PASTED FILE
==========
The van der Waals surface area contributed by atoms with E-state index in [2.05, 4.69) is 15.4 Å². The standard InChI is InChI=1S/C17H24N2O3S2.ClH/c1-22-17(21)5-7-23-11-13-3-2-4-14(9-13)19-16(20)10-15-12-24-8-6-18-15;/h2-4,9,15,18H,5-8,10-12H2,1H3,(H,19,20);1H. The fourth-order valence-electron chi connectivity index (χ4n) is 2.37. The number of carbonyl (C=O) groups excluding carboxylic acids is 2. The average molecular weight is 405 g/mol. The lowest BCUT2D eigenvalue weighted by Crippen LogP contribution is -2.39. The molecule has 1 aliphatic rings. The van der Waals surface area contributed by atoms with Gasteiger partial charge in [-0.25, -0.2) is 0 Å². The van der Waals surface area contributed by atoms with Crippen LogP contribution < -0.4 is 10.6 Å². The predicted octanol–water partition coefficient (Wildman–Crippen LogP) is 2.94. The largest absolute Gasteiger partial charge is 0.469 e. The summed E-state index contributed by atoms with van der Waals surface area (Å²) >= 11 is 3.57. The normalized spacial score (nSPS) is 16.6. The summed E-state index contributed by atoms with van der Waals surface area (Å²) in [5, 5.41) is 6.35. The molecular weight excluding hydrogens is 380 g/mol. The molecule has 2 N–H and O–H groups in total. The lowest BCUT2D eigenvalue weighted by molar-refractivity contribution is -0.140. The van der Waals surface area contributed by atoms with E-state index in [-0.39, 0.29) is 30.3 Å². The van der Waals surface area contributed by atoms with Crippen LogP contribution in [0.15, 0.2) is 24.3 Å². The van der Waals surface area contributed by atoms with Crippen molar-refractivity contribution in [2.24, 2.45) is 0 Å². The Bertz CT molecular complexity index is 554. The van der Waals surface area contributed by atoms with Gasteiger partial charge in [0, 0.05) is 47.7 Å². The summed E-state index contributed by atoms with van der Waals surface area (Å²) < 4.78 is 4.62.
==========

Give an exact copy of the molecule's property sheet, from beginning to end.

The van der Waals surface area contributed by atoms with E-state index in [2.05, 4.69) is 15.4 Å². The standard InChI is InChI=1S/C17H24N2O3S2.ClH/c1-22-17(21)5-7-23-11-13-3-2-4-14(9-13)19-16(20)10-15-12-24-8-6-18-15;/h2-4,9,15,18H,5-8,10-12H2,1H3,(H,19,20);1H. The fourth-order valence-electron chi connectivity index (χ4n) is 2.37. The number of carbonyl (C=O) groups excluding carboxylic acids is 2. The average molecular weight is 405 g/mol. The lowest BCUT2D eigenvalue weighted by Crippen LogP contribution is -2.39. The molecule has 1 aliphatic rings. The van der Waals surface area contributed by atoms with Gasteiger partial charge in [-0.25, -0.2) is 0 Å². The van der Waals surface area contributed by atoms with Crippen LogP contribution < -0.4 is 10.6 Å². The predicted octanol–water partition coefficient (Wildman–Crippen LogP) is 2.94. The largest absolute Gasteiger partial charge is 0.469 e. The summed E-state index contributed by atoms with van der Waals surface area (Å²) >= 11 is 3.57. The normalized spacial score (nSPS) is 16.6. The summed E-state index contributed by atoms with van der Waals surface area (Å²) in [5, 5.41) is 6.35. The molecular weight excluding hydrogens is 380 g/mol. The molecule has 2 N–H and O–H groups in total. The lowest BCUT2D eigenvalue weighted by molar-refractivity contribution is -0.140. The van der Waals surface area contributed by atoms with E-state index in [-0.39, 0.29) is 30.3 Å². The van der Waals surface area contributed by atoms with Crippen LogP contribution in [0.15, 0.2) is 24.3 Å². The van der Waals surface area contributed by atoms with Crippen molar-refractivity contribution in [2.24, 2.45) is 0 Å². The Bertz CT molecular complexity index is 554. The van der Waals surface area contributed by atoms with Gasteiger partial charge in [0, 0.05) is 47.7 Å². The summed E-state index contributed by atoms with van der Waals surface area (Å²) < 4.78 is 4.62.